Herbivores often defend themselves from predation by transmitting toxic plant-produced chemicals to their enemies. Polyphagous herbivores sometimes exhibit differential toxicity when found on various host plant species, which is generally assumed to reflect variation in plant chemistry. Here, however, we provide evidence that host-associated herbivore lineages can intrinsically differ in their toxic properties. Lineages of Aphis craccivora originating from black locust (Robinia pseudoacacia) are unsuitable food for the ladybeetle Harmonia axyridis, resulting in death of both larvae and adults, whereas aphid lineages originating from alfalfa (Medicago sativa) support larval development and adult reproduction. We show that locust-origin aphids remain toxic and alfalfa-origin aphids remain non-toxic when reared on any of three legume plants (fava, alfalfa or locust). Furthermore, toxicity is not a function of the facultative bacterial symbiont Arsenophonus, which is naturally present in locust-origin aphid lineages and facilitates aphid use of locust. Experimentally cured locust-origin lineages remain toxic, and an experimentally transinfected alfalfa-origin lineage remains non-toxic to H. axyridis. Instead, Arsenophonus plays an indirect role in the distribution of toxic aphid lineages by facilitating aphid use of locust. It is the parthenogenetic coinheritance of Arsenophonus and the toxic trait that observationally correlates locust-feeding with toxicity in A. craccivora, rather than host plant chemistry per se. Our results clearly demonstrate that aphid lineages intrinsically vary in their toxic properties in a way that neither plant chemistry nor bacterial symbionts can explain. A more inclusive paradigm is needed for understanding variation in herbivore defence against predators.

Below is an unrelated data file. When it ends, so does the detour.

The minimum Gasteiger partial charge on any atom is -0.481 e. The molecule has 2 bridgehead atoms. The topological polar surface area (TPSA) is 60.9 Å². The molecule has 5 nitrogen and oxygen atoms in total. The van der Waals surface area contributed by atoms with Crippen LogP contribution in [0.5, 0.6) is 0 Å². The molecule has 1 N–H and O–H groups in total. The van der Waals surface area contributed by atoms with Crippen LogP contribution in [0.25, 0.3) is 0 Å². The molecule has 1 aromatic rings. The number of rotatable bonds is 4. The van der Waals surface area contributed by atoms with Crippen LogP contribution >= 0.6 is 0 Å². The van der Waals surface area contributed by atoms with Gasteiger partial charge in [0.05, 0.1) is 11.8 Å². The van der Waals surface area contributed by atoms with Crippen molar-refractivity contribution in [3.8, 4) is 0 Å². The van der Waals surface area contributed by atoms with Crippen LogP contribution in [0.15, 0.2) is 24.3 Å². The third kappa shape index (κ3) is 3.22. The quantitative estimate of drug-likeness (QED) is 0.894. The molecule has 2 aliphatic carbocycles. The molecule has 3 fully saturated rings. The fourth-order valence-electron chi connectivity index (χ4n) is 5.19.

|Number of pages||6|
|State||Published - Feb 1 2017|
Bibliographical noteFunding Information:
We thank K. Oliver and K. Kim for curing the aphid lines, Y.M. Ruan for creating the transinfected line, B. Griffis, M. Rogers, M. Reams and A. Styer for laboratory support, and T. Hansen and A. Styer for helpful comments on earlier drafts of the manuscript. This is publication No. 16-08-083 of the Kentucky Agricultural Experiment Station and is published with the approval of the Director. This work was supported by the National Institute of Food and Agriculture, U.S. Department of Agriculture, under Awards No. 2014-67013-21576 and Hatch No. 0224651, and the University of Kentucky.
© 2016 The Authors. Functional Ecology © 2016 British Ecological Society
- facultative bacterial symbionts
ASJC Scopus subject areas
- Ecology, Evolution, Behavior and Systematics